When it comes to legal marketing, the best thing a lawyer can do when solicited by a company offering better local search placement is to find out what type of strategy they intend to employ. The majority of the time, a lot of these companies can do nothing more than open up virtual office space for the attorney, which is far from being Google-compliant.

What Should You Look For Instead?

Local rankings are not solely based on proximity to the searcher. For lawyers especially, a strong local footprint is made up of more than just office space. If your firm is involved with local causes, has reviews from local past clients, and has a strong local linking profile, you’ll be in good shape. Even though Google doesn’t take proximity into account, a law firm with all of the above can still definitely rank well locally in cities they aren’t physically located in. So, when dealing with marketing companies and spammy local solicitation emails, make sure the proposed strategy does not rely on virtual office space. It’s a tactic that may actually still work in some cases, but once Google catches your website and penalizes your rankings, it’s going to take a LONG time to recover from those penalties. It’s not worth it, and neither is working with companies that promote virtual office space.

#3 – The “We’ll Give You a Link if You Give Us a Link” Company

From time to time, we receive emails that sound a little something like this…

Hello! I recently came across your website and was really impressed by your content. One of my clients has written some content that compliments your webpage, and I was wondering if you would be willing to link to it on your website. In exchange, one of my OTHER clients will link back to content on your website. It’s a win-win for everyone!

Reciprocal links, guest blogging opportunities that lack any sort of editorial discretion, and any other instance of “you link to me, I’ll link to you” are tactics that were never terribly effective in the first place, so there’s no need to deal with companies that still offer those services.

According to Google Quality Guidelines

The following are examples of link schemes which can negatively impact a site’s ranking in search results:

  • Buying or selling links that pass PageRank. This includes exchanging money for links, or posts that contain links; exchanging goods or services for links; or sending someone a “free” product in exchange for them writing about it and including a link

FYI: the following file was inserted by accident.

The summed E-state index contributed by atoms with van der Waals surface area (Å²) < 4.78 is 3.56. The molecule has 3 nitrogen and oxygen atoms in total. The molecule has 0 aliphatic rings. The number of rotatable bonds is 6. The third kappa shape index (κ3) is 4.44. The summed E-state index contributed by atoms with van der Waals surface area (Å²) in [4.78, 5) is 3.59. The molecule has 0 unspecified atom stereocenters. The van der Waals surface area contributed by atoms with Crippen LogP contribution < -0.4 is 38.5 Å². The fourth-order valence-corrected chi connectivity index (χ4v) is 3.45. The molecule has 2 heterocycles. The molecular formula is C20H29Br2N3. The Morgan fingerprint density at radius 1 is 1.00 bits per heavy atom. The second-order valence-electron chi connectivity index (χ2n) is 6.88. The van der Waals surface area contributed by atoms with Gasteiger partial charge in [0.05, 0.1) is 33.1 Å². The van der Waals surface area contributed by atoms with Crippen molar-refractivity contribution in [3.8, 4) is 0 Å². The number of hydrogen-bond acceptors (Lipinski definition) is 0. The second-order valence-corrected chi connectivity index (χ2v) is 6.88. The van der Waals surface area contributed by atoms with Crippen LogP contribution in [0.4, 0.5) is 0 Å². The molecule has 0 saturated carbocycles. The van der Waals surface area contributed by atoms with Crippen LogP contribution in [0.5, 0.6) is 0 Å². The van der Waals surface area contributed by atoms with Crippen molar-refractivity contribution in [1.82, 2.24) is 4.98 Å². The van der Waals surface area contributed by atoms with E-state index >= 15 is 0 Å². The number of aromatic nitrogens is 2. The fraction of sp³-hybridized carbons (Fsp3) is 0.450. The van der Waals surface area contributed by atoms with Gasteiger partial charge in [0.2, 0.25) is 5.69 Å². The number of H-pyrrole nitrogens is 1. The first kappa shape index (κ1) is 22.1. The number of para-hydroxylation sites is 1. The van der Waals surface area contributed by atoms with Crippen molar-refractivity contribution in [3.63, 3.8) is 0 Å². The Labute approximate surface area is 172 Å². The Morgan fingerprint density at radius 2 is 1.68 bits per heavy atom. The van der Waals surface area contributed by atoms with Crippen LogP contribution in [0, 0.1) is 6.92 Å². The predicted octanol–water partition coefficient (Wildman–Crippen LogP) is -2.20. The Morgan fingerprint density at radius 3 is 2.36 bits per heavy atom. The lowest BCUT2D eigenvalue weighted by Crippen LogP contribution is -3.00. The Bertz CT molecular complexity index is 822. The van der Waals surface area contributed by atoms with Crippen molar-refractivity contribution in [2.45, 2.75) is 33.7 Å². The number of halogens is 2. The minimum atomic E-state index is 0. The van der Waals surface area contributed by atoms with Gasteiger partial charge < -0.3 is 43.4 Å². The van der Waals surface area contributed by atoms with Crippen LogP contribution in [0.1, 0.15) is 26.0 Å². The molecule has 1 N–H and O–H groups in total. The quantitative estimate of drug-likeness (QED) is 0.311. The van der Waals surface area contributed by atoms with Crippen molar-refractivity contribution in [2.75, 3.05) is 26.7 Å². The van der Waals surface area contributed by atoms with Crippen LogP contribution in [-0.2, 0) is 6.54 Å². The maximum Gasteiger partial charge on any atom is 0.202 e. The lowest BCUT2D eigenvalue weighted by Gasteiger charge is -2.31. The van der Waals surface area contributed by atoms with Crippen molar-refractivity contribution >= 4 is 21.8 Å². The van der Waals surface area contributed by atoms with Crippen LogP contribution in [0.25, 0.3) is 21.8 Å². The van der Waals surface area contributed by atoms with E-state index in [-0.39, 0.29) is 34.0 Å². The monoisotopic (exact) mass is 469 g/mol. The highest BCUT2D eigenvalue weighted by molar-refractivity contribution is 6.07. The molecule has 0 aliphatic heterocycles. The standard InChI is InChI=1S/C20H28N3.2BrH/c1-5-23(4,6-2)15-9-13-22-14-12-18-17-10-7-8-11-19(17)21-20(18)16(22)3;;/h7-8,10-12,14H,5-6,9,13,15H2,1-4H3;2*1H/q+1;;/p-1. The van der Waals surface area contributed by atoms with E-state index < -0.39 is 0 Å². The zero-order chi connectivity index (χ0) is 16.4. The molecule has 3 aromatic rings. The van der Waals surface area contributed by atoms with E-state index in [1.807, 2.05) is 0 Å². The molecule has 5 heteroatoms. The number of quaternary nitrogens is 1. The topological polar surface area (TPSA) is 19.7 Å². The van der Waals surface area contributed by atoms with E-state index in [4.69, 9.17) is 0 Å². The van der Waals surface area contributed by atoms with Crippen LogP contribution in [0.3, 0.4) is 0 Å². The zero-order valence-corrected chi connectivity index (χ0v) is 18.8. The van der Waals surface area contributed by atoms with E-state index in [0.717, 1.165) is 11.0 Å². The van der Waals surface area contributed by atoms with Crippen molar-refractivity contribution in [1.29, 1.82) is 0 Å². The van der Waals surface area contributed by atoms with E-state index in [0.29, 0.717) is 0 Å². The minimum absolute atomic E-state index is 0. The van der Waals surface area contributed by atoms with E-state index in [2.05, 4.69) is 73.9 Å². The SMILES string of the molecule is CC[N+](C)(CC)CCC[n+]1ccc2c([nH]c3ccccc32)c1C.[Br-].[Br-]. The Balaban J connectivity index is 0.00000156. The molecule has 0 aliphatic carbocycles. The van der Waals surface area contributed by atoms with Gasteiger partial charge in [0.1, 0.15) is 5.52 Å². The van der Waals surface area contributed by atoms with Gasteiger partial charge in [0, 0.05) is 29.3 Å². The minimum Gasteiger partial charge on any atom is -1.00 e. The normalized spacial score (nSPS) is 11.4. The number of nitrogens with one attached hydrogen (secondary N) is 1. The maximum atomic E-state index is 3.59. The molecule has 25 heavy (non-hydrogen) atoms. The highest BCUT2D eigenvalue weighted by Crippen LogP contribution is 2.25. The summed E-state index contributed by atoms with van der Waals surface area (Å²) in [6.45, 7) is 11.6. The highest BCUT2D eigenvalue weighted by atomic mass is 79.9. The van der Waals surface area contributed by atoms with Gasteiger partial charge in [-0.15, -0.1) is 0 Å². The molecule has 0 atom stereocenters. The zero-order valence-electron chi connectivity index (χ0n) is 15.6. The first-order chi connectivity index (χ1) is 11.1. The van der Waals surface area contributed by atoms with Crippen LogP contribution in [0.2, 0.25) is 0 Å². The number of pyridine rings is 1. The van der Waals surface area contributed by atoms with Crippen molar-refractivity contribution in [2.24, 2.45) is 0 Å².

• Excessive link exchanges (“Link to me and I’ll link to you”) or partner pages exclusively for the sake of cross-linking
  • Large-scale article marketing or guest posting campaigns with keyword-rich anchor text links
  • Using automated programs or services to create links to your site

Remember, if a link is easy to get, the link probably isn’t worth much. In the case of link schemes, these links are ALWAYS easy to get (after you pay a fee, of course). However, let us clarify the above with one major point: if two websites have complementary, well-written content, it is completely acceptable for those two websites to link to each other if doing so will create a better overall user experience. Since search engines like Google and Bing are all about offering users a better overall experience, anything a website can do to enhance that experience is encouraged. So, whether it’s linking to another website or featuring a guest blogger on your own, always make sure the connection between the two sites is relevant, it improves the overall user experience, and it doesn’t involve “scheming” of any kind in order to manipulate page rank and search placement.

What Should You Look For Instead?

First of all, you should really only deal with reputable websites. If you receive a solicitation out of the blue from someone claiming that your content is so amazing it needs to be linked to (for a small fee), you DON’T want to work with that person. Instead, deal with reputable websites your target audience would receive some benefit from if you were to link to them. Simply linking to a website because it linked to you is never really a good idea, so avoid snake oil salesman offering you links that sound too good to be true.

#2 – The “Featured Listing in a Directory/Award Site You Have Never Heard Of” Company

In the realm of legal Internet marketing, this one is rampant. The email you receive will probably sound a little something like this…

Congratulations! You have been chosen as a 2017 Best [insert industry here]. Click HERE to access your profile page and download your award badge for your website…

Whenever an award is at play, lawyers come running from every direction, and spammers are WELL aware of it. Sometimes these website don’t even offer any sort of “award” at all, and simply invite the attorney to purchase a directory listing. Generally speaking, if you’ve never heard of the website directory or award being offered, you should probably disregard the offer email.

With that being said, there are a lot of award websites and directories that have been around for such a long time that they’re no longer considered spammy by search engines. In the attorney marketing space, there are plenty of these award sites that are well-established, have been linked back to by a lot of lawyer websites over the years, and as a result have built a solid foundation of credibility that Google and other search engines have grown to trust.